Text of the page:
Former New York Governor Andrew Cuomo will not face criminal charges for an incident in which a state trooper claims he inappropriately touched her stomach at Belmont Park in 2019.

Acting Nassau County District Attorney Joyce Smith announced Thursday that Cuomo’s alleged conduct at the famed Long Island racetrack did not rise to the level of a crime, even though she found the trooper’s claims to be credible.

“Our exhaustive investigation found the allegations credible, deeply troubling, but not criminal under New York law,” Smith said in a statement.

The state trooper was one of 11 women whose claims of sexual harassment were detailed in an August report from Attorney General Letitia James’ office, which helped lead to the former governor’s resignation.

The trooper, whose name was withheld by investigators, testified about multiple uncomfortable encounters with Cuomo, including a September 2019 event at Belmont Park.

While providing security for Cuomo, the trooper said she held the door open for him as he left the event. As he walked by, Cuomo ran the palm of his left hand across the trooper’s stomach before settling on her right hip, not far from her gun, according to the report.

The trooper told the attorney general’s investigators that she felt “completely violated” because Cuomo’s hand had come to rest “between [her] chest and her privates.”

Cuomo has denied any sexual harassment of the trooper, and has said he had no recollection of ever touching her stomach.

Rich Azzopardi, a spokesman for Cuomo, said the district attorney’s decision is evidence that James’ original report – which concluded Cuomo’s conduct violated state and federal sexual harassment law — was politically motivated.

“With each passing day it becomes more and more clear that the Attorney General’s report was the intersection of gross prosecutorial misconduct and an abuse of government power for political purposes,” Azzopardi said in a statement.

A handful of county district attorneys launched investigations of Cuomo’s conduct detailed in the attorney general’s report, including Smith, whose jurisdiction includes Belmont Park. Several of those investigations remain ongoing.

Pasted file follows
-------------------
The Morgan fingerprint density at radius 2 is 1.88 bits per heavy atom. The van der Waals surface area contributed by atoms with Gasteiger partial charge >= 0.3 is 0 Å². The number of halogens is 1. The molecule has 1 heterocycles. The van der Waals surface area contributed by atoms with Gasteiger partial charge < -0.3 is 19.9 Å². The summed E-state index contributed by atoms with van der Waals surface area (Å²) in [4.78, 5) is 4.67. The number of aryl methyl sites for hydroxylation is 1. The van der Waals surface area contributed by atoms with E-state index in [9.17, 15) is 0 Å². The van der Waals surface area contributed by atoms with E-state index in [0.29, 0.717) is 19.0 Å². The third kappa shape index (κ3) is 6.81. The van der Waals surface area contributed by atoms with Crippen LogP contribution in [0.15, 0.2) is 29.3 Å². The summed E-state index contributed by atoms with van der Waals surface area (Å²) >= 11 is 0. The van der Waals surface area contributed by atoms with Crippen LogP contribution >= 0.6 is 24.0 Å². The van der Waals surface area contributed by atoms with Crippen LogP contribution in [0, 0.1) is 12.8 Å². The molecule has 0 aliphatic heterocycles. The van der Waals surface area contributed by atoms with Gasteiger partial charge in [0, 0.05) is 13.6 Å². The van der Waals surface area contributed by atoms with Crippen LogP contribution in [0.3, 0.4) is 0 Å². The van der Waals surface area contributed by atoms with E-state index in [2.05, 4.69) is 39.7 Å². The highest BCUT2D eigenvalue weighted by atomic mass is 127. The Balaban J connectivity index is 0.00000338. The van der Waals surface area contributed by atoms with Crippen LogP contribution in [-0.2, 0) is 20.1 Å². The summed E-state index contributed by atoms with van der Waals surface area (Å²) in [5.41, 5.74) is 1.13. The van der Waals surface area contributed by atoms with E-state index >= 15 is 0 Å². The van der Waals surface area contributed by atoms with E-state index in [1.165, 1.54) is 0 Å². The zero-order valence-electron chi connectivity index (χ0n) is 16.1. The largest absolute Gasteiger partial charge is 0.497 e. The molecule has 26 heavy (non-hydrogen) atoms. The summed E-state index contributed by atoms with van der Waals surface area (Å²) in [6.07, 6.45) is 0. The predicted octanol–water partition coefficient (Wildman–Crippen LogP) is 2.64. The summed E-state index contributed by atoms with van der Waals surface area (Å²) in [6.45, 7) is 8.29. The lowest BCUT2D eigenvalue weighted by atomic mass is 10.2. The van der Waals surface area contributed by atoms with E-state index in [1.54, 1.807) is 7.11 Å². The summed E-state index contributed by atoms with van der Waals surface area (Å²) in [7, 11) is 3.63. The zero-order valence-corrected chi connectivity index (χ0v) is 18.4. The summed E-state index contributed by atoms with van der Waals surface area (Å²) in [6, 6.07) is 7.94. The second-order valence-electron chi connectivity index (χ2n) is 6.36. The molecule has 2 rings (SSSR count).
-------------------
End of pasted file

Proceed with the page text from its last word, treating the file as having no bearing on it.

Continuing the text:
“It is important to note that our investigation was limited to alleged conduct at Belmont Racetrack, and prosecutors in other jurisdictions continue to review other allegations of misconduct by Mr. Cuomo,” Smith said in her statement.

Cuomo, meanwhile, is already facing a criminal complaint in the city of Albany, where one of his executive assistants, Brittany Commisso, claims he reached under her shirt and groped her breast during an encounter at the Executive Mansion in late 2020.

Albany County Sheriff Craig Apple’s office filed the misdemeanor forcible touching complaint in October. But the complaint was filed without the knowledge of Albany County District Attorney David Soares, whose office has raised concern that the complaint is “potentially defective.”

Cuomo is due for arraignment on the complaint on Jan. 7, though it’s possible that date could be delayed as it was in November.

In her interview with the attorney general’s investigators, the state trooper at the center of the Belmont Park incident testified that she was abruptly moved to Cuomo’s security detail after briefly crossing paths with him at a November 2017 event at the Robert F. Kennedy Bridge.

At the time, troopers had to have a minimum of three years experience to be elevated to the governor’s detail. But after Cuomo expressed an interest in having the trooper join, the requirement was quickly changed to two years, which allowed her to qualify.

Cuomo told the investigators that he was unaware of any minimum requirements. He said he supported the trooper joining his detail because he was always looking to increase racial and gender diversity on his team.

Along with the Belmont Park incident, the trooper claimed Cuomo made multiple inappropriate comments and touched her in a way that made her uncomfortable, including asking her why she didn’t wear a dress and always wore dark colors.

On one occasion, the trooper claims Cuomo asked why she would want to get married since “it always ends in divorce, and you lose money, and your sex drive goes down,” according to the report. On a different occasion, the trooper said Cuomo asked her opinion about an acceptable age difference between romantic partners, remarking that he wanted someone who “can handle pain.”

The trooper also detailed an incident in the governor’s Manhattan office. While standing in front of Cuomo in an elevator, she claims the governor ran his finger down her spine and said, “Hey, you.”

In his testimony with the attorney general’s investigators, Cuomo denied many of the trooper’s claims, including that he touched her inappropriately or made remarks about her appearance.

Asked specifically whether he touched her stomach at Belmont Park, Cuomo said he didn’t recall it.

“If I did, it was incidental, and I don't remember doing that,” Cuomo said.

This story has been updated to include a comment from Andrew Cuomo's spokesperson. It's also been updated to correctly reflect Cuomo's court appearance.